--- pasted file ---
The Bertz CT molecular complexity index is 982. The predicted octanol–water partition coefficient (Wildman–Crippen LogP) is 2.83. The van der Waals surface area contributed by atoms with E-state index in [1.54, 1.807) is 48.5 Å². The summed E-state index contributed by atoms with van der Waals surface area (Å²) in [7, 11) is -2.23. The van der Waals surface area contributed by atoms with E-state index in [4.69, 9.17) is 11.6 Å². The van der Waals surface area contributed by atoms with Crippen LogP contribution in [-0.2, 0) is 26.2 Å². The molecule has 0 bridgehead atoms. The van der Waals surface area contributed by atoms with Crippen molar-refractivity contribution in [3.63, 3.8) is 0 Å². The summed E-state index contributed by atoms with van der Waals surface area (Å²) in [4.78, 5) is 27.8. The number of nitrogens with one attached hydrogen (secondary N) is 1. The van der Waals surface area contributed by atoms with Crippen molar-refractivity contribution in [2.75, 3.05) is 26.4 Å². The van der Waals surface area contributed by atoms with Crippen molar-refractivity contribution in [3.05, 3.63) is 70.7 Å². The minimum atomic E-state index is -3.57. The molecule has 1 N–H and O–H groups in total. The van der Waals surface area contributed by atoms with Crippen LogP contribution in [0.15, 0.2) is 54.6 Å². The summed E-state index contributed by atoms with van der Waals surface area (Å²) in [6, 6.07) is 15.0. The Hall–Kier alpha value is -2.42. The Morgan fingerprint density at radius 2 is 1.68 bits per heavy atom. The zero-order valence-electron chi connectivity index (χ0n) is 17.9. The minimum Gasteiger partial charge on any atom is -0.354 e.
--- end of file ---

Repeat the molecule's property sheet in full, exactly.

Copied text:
The Bertz CT molecular complexity index is 982. The predicted octanol–water partition coefficient (Wildman–Crippen LogP) is 2.83. The van der Waals surface area contributed by atoms with E-state index in [1.54, 1.807) is 48.5 Å². The summed E-state index contributed by atoms with van der Waals surface area (Å²) in [7, 11) is -2.23. The van der Waals surface area contributed by atoms with E-state index in [4.69, 9.17) is 11.6 Å². The van der Waals surface area contributed by atoms with Crippen LogP contribution in [-0.2, 0) is 26.2 Å². The molecule has 0 bridgehead atoms. The van der Waals surface area contributed by atoms with Crippen molar-refractivity contribution in [3.63, 3.8) is 0 Å². The summed E-state index contributed by atoms with van der Waals surface area (Å²) in [4.78, 5) is 27.8. The number of nitrogens with one attached hydrogen (secondary N) is 1. The van der Waals surface area contributed by atoms with Crippen molar-refractivity contribution in [2.75, 3.05) is 26.4 Å². The van der Waals surface area contributed by atoms with Crippen molar-refractivity contribution in [3.05, 3.63) is 70.7 Å². The minimum atomic E-state index is -3.57. The molecule has 1 N–H and O–H groups in total. The van der Waals surface area contributed by atoms with Crippen LogP contribution in [0.15, 0.2) is 54.6 Å². The summed E-state index contributed by atoms with van der Waals surface area (Å²) in [6, 6.07) is 15.0. The Hall–Kier alpha value is -2.42. The Morgan fingerprint density at radius 2 is 1.68 bits per heavy atom. The zero-order valence-electron chi connectivity index (χ0n) is 17.9. The minimum Gasteiger partial charge on any atom is -0.354 e.